A Daily Analysis
By Marc Schulman
July 16, 2012- Clinton in Israel, Likud Kadima Partnership Coming to an End? Public Housing Takes Center Stage in Social Protest Movement.
US Secretary of State Hilary Clinton is visiting Israel. There is an old joke about two Jews having three different opinions. That was very much what it felt like listening to the news tonight in Israel. Here are several different reports: Clinton’s current trip was an important visit aimed at stopping Israel from attacking Iran. Alternatively, Clinton came to Israel since she was in Egypt anyway, and felt in an election year it would be impolitic not to stop here. Or, again, Israel is likely to attack Iran between the end of August and mid-October. Or, it might be that is not the case, and Israel has decided to give the US more time to act after the election. Every correspondent was sure of his sources and sure of his point of view. I am sure the average Israeli citizen is totally confused. I know I am. If you are looking for further enlightenment from me tonight, I am not sure I can provide it. I know what I would or would not do– especially if the latest leaked assessment is right– that an Israeli strike would only put the Iranian program back one year. That being said, to guess what our current government would do? I am clueless. If you want some insight, read David Horowitz’s analysis: The Unspoken secret at the heart of US-Israel Coodrination on Iran
The confusion continues, as to the future of the Likud/Kadima partnership. It's now clear that no agreement will be reached. The Likud has decided to go with the Haredim. Now it is up to Shaul Mofaz to keep his promise to leave the coalition. He likes being deputy Prime Minister, but according to Israel Channel 10 news, he plans to leave the coalition tomorrow. Of course, another correspondent, for the same network, stated earlier in the evening that Mofaz was trying to find a way to remain in the coalition. So I guess we will see tomorrow.
At this Saturday night's rally a man set himself on fire. I am glad I left early and was not there for that terrible sight. However, his actions have spurred more than the usual self- examination, as well as, renewing the call for solving the problem of the need for public housing. Last night a small group held a demonstration at Amidar, the public housing authority. I happened to pass by the protest on my way home from the bus station. I actually had the chance to have a long conversation with the leader to this protest. She was an impressive woman who seems to care passionately about the poor, and particularly the homeless. We chatted about the need for the social protest movement to find simple themes that the public could identify with. However she kept coming back to the need to do something about public housing and the fact that somebody had to concentrate on that problem.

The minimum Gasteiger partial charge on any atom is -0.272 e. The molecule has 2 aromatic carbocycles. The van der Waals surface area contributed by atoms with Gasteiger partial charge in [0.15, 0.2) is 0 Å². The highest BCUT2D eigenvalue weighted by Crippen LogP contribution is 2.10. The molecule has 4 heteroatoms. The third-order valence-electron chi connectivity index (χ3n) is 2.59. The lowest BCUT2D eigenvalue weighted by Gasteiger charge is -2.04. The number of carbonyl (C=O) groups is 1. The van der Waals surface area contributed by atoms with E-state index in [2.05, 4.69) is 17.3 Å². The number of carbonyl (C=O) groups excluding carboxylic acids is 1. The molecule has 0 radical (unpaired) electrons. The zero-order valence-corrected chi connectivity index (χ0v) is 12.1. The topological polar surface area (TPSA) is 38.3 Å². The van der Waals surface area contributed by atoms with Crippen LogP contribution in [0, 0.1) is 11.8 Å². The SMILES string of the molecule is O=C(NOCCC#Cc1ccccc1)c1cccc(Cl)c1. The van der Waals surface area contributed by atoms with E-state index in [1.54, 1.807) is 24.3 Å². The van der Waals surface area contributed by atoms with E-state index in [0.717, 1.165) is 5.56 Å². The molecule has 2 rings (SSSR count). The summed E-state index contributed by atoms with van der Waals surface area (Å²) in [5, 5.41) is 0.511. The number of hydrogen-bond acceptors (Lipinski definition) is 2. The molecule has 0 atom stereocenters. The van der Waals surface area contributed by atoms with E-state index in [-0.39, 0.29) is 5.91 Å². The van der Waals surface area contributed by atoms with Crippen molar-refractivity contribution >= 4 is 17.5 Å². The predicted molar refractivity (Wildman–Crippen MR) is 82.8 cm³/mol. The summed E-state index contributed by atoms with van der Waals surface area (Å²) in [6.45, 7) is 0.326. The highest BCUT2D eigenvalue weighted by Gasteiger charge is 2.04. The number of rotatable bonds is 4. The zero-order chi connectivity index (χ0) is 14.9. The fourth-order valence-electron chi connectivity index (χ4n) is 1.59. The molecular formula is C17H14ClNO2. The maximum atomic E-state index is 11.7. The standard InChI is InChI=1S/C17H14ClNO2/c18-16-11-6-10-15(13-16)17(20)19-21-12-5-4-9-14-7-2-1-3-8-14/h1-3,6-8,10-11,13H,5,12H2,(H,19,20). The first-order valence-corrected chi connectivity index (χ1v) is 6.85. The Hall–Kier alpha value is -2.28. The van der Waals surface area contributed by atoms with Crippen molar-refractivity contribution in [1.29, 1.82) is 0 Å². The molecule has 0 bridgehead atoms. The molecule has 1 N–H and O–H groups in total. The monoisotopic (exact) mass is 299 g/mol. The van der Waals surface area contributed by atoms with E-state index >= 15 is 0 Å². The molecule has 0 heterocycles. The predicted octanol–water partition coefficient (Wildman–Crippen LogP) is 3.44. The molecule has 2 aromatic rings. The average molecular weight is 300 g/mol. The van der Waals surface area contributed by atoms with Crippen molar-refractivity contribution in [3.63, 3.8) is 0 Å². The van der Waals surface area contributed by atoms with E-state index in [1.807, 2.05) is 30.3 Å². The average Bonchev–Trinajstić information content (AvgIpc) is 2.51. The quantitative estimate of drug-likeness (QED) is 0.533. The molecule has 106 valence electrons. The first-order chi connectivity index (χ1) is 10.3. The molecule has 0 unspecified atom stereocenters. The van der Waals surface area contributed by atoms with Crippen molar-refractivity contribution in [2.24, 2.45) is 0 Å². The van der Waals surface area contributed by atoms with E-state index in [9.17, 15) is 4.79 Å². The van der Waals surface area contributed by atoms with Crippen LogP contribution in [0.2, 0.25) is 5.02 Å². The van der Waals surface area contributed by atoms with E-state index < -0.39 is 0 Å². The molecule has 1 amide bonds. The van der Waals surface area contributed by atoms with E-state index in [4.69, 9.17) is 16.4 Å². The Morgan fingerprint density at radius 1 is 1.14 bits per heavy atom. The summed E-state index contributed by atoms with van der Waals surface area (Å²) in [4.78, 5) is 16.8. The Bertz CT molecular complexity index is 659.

The protest leader also said something that, at the time, I did not understand. She stated that money for public housing should not be given to the Jewish Agency. Tonight I found out what she was talking about. It seems a law was passed, a little over ten years ago, for Amidar and other public housing entities to sell their apartments to the tenenats who had been in them for many years. Under the law, the money received through those sales was supposed to be used to build new public housing. Instead, what happened is that the apartments were sold and 3 billion shekels was collected. Though then the Knesset, in what is called "Chok Hahesderim" (a midnight session where money is reallocated without any controls) decided not to spend the revenues on new public housing. They chose but to give 1 billion shekel to the Jewish agency, some money to west bank settlements, and rest of the money was allocated for "other circumstances". The result, no new public housing has been built in years.